Cancer Moonshot 2020
Before doing what was thought to be impossible, Neil Armstrong said, “I think we’re going to the moon because it’s in the nature of the human being to face challenges. It’s by the nature of his deep inner soul … we’re required to do these things just as salmon swim upstream.” This attitude applies not only to space exploration, but to many other human efforts – including cancer research.
The Cancer Moonshot 2020 initiative is a huge step toward changing the way we have viewed cancer over the past few decades. The word “cancer” stirs up other words and thoughts, and typically not good ones: sickness, suffering, terminal illness, death, loss. However, the Cancer Moonshot aims to spread hope and change the word associations we have with cancer to words like detection, research, advancem ent, strength, and even life.
What is the Cancer Moonshot?
Headed by Joe Biden, who lost his son Beau to brain cancer in 2015, the Cancer Moonshot is a comprehensive and collaborative effort that seeks to rapidly accelerate cancer research over the next four years.
One of the first steps in launching the moonshot was to secure funding. This came in February, when the White House announced a $195 million investment in the National Institutes of Health (NIH) for Fiscal Year 2016. In total, the administration has budgeted nearly $1 billion for the Cancer Moonshot Initiative. This type of funding is what’s needed to progress research at the rate to which the initiative intends.
However, more than money, we need collaboration. This is being accomplished in a number of ways.
Data is another huge piece of the puzzle. Recently, it was announced that the National Cancer Institute is working on what they call the Genomic Data Commons (GDC). This searchable database will allow doctors to access extremely recent information on treatments. The ability to do this will help with more rapid analysis of the information now available. Doing this the right way could lead to huge clinical advancements.
For this to work, there will need to be sound and significant data. Daren Glenister, Field Chief Technology Officer for Intralinks (a provider of content management and collaboration software), stated, “Big data and learning algorithms will enable researchers to identify patterns and anomalies that, for instance, may help to identify patients who can benefit from standard treatments, or whose tumors require a different approach.”
Working with Others
Most importantly, we need the collaboration between people to make this moonshot take off. The foundational group to the initiative is the task force . This consists of heads of executive brand departments, as well as different agencies and offices.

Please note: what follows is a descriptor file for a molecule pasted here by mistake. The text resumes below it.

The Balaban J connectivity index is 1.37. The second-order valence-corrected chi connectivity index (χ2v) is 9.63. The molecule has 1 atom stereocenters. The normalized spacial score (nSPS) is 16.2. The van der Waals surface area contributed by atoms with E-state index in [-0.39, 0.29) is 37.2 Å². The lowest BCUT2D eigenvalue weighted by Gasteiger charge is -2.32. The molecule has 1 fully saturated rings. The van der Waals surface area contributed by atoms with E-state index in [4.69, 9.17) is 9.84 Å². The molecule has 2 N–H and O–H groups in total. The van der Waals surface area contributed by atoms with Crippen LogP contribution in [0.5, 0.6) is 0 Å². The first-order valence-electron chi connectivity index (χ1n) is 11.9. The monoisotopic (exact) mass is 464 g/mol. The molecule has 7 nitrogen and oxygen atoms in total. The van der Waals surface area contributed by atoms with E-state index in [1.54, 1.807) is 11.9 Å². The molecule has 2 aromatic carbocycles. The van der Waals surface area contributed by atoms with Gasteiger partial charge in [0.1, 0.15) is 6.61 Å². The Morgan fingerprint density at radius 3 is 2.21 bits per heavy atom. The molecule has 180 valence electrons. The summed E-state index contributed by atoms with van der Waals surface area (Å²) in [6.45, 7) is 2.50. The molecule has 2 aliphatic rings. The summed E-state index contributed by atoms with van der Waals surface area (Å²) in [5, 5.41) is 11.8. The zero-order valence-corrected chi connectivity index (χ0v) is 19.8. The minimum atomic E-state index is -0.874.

The following are all a part of the Cancer Moonshot task force:
- Department of Commerce
- Department of Defense
- Department of Energy
- Department of Health and Human Services
- Department of Veterans Affairs
- Office of Management and Budget
- Office of Science and Technology Policy
- Domestic Policy Council
- National Economic Council
- Food and Drug Administration
- National Cancer Institute
- National Institutes of Health
- National Science Foundation
Other organizations were also encouraged to participate in the Cancer Moonshot Summit at the end of June. A National Summit was held, hosted by Vice President Joe Biden, and other local Summit’s were held across the country. This was a great way for others to get involved. The White House has also called on the rest of the population to submit any ideas! Whether you’re a patient, survivor, caregiver, doctor, nurse, researcher–or really, anybody with an idea. The White House even set up a webpage where individuals can submit their ideas.
Hope for Rare Cancers
How will things change with the Cancer Moonshot? How will the advancements in research help to make a difference in the lives of those battling cancer?
For starters, the use and analysis of shared data will help lead to breakthroughs in terms of early detection, and also treatment for cancer patients. Clinical trials will play a large role. With better data, improvements to emerging treatments like immunotherapy and larger scale clinical trials will hopefully lead to a better life for patients who are battling rare cancers, that might otherwise be near impossible to treat.
For example, rare cancers like mesothelioma (which is caused by exposure asbestos) typically come with a very grim prognosis. Historically, those diagnosed are given a prognosis of one year. However, with the ability to detect cancers like this earlier, and improved treatment options such as immunotherapy, patients will see a much longer life expectancy.
This initiative is meant to inspire hope to those who might not feel it throughout their battle with cancer. It is meant to take the resources that we have and use them smarter and more efficiently. The Cancer Moonshot will hopefully change the way we see and deal with cancer by the year 2020. It will pave the way to better treatments, and hopefully one day is will not seem impossible to find a cure for cancer.
Each new development will help us get there as a nation. As Neil Armstrong once said, “That’s one small step for man, one giant leap for mankind.”